- An Objective Statement
- Marital Status
Of course, like everything else in life, there will be exceptions to this rule. For the most part, the items above do not need to appear on your resume.
Jobs Over 15-20+ Years
Speaking of irrelevant details, jobs that are older than 15-20+ years are probably doing nothing for your resume other than weighing it down. Consider that job you had decades ago and put yourself in the shoes of a hiring manager. Do you think they will care that you worked in that position at that company so many years ago? Probably not.
If the reason you’re keeping a job on a resume is to just show that you had a job during that time, don’t. Instead of keeping irrelevant jobs listed on your resume, add a note at the bottom of your document that “more work experience is available upon request.” This will show that you haven’t listed everything and that you can discuss any time gaps on your resume if they find it concerning.
Too Many Graphics
This may be considered a hot take, but I firmly believe Canva resume templates are where job searches go to die. You may think that those bright, stylized resumes will work in your favor. In reality, they’ll probably do more harm than good.
For starters, resumes with too many graphics don’t play well with applicant tracking systems. Furthermore, they tend to have more images and features than actual context about your expertise and experiences. An image of your face, little bar graphs of your skills, and clip art will tell far less about if you’re fit for that job than actually giving yourself room to write thoughtful job descriptions and skill explanations.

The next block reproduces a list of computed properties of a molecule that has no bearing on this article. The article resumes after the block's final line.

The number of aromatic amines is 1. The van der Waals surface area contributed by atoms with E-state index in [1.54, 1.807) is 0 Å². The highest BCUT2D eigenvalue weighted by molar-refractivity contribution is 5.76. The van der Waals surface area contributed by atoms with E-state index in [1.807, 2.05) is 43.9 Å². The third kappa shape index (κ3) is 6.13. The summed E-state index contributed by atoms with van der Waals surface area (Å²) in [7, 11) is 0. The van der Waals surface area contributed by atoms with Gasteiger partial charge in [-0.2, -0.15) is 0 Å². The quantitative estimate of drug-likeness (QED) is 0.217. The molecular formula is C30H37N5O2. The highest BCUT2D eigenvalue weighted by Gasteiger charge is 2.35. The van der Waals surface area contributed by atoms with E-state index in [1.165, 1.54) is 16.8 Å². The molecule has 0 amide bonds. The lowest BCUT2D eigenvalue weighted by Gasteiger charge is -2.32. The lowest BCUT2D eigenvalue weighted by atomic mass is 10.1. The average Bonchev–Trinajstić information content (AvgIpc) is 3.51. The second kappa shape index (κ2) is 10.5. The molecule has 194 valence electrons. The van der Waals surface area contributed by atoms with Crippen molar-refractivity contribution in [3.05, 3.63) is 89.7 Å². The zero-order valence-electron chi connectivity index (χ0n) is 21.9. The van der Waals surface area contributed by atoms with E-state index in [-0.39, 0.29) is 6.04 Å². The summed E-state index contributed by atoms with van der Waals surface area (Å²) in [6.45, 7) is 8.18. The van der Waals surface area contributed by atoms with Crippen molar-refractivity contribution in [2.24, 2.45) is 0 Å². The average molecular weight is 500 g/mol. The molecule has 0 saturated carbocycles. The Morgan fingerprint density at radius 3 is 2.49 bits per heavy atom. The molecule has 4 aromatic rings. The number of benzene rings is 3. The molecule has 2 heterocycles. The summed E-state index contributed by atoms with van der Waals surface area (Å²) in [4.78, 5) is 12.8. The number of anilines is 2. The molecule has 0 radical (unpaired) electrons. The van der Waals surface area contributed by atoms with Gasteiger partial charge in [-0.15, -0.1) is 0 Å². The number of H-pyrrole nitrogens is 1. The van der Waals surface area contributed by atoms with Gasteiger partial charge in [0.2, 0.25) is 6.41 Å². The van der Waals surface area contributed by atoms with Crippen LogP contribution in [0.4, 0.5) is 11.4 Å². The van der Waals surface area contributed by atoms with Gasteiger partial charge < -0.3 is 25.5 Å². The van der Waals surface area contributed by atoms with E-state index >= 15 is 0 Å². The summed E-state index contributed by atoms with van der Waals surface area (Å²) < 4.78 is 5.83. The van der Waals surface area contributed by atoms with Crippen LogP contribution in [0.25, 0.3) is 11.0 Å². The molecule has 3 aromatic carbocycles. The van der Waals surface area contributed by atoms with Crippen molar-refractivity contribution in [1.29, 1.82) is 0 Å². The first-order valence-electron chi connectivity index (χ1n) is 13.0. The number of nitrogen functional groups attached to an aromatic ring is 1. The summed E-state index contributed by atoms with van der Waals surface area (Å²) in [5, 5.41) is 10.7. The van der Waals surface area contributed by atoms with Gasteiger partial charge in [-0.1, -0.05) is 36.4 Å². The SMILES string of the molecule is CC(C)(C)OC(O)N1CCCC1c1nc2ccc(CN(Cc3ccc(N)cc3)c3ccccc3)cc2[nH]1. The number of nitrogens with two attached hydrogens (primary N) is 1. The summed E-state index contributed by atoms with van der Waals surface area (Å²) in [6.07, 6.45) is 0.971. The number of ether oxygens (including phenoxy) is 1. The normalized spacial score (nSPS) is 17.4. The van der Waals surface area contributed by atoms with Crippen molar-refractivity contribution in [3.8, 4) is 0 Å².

Don’t get me wrong. It’s good to have some color on your resume. But you can ditch the graphics that cause more clutter than insight!
Simply Listing Buzzwords
Employers can see when you’re bullshitting and just listing a bunch of industry buzzwords. Instead of a bank of sector vocab words and acronyms, try to integrate those words into a statement that describes what you can offer the company.
If you’re not sure, buzzwords are those specific terms and acronyms that only someone in your field will understand. For teachers, it’s “growth mindset,” “data-driven teaching,” and “IEP or ELA.” For engineers, it’s “stormwater management,” “operations management,” and “project estimation.”